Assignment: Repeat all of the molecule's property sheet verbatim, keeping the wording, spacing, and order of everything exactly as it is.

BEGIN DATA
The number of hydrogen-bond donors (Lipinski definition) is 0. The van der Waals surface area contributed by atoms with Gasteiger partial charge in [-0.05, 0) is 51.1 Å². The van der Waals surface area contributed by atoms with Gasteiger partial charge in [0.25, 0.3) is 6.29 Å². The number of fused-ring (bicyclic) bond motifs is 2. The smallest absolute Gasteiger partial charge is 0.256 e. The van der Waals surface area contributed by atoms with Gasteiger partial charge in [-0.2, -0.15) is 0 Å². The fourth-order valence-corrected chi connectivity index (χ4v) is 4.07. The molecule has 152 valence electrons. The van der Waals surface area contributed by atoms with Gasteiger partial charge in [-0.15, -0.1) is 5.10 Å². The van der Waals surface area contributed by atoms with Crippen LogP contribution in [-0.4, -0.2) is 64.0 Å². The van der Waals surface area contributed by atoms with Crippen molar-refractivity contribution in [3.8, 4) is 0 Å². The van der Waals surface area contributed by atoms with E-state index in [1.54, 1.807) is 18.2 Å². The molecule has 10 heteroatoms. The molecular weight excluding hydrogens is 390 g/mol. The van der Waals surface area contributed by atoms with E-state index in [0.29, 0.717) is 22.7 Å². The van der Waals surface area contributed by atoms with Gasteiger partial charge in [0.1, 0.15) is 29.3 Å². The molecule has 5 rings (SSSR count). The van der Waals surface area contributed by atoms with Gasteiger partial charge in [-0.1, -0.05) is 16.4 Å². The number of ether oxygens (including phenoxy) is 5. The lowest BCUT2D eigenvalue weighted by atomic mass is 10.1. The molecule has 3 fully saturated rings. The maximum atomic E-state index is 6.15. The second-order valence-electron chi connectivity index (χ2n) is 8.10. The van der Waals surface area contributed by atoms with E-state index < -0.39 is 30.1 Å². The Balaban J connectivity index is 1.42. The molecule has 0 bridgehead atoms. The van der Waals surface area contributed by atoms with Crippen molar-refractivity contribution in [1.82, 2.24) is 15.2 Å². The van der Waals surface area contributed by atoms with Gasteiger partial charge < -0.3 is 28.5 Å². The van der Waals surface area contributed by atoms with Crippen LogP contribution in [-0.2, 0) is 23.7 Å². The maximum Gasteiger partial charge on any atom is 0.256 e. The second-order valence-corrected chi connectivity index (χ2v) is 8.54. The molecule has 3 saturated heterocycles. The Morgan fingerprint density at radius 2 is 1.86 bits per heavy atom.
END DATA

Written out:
The number of hydrogen-bond donors (Lipinski definition) is 0. The van der Waals surface area contributed by atoms with Gasteiger partial charge in [-0.05, 0) is 51.1 Å². The van der Waals surface area contributed by atoms with Gasteiger partial charge in [0.25, 0.3) is 6.29 Å². The number of fused-ring (bicyclic) bond motifs is 2. The smallest absolute Gasteiger partial charge is 0.256 e. The van der Waals surface area contributed by atoms with Gasteiger partial charge in [-0.2, -0.15) is 0 Å². The fourth-order valence-corrected chi connectivity index (χ4v) is 4.07. The molecule has 152 valence electrons. The van der Waals surface area contributed by atoms with Gasteiger partial charge in [-0.15, -0.1) is 5.10 Å². The van der Waals surface area contributed by atoms with Crippen LogP contribution in [-0.4, -0.2) is 64.0 Å². The van der Waals surface area contributed by atoms with Crippen molar-refractivity contribution in [3.8, 4) is 0 Å². The van der Waals surface area contributed by atoms with E-state index in [1.54, 1.807) is 18.2 Å². The molecule has 10 heteroatoms. The molecular weight excluding hydrogens is 390 g/mol. The van der Waals surface area contributed by atoms with E-state index in [0.29, 0.717) is 22.7 Å². The van der Waals surface area contributed by atoms with Gasteiger partial charge in [0.1, 0.15) is 29.3 Å². The molecule has 5 rings (SSSR count). The van der Waals surface area contributed by atoms with Gasteiger partial charge in [-0.1, -0.05) is 16.4 Å². The number of ether oxygens (including phenoxy) is 5. The lowest BCUT2D eigenvalue weighted by atomic mass is 10.1. The molecule has 3 fully saturated rings. The maximum atomic E-state index is 6.15. The second-order valence-electron chi connectivity index (χ2n) is 8.10. The van der Waals surface area contributed by atoms with E-state index < -0.39 is 30.1 Å². The Balaban J connectivity index is 1.42. The molecule has 0 bridgehead atoms. The van der Waals surface area contributed by atoms with Crippen molar-refractivity contribution in [1.82, 2.24) is 15.2 Å². The van der Waals surface area contributed by atoms with Gasteiger partial charge < -0.3 is 28.5 Å². The van der Waals surface area contributed by atoms with Crippen LogP contribution in [-0.2, 0) is 23.7 Å². The maximum Gasteiger partial charge on any atom is 0.256 e. The second-order valence-corrected chi connectivity index (χ2v) is 8.54. The molecule has 3 saturated heterocycles. The Morgan fingerprint density at radius 2 is 1.86 bits per heavy atom.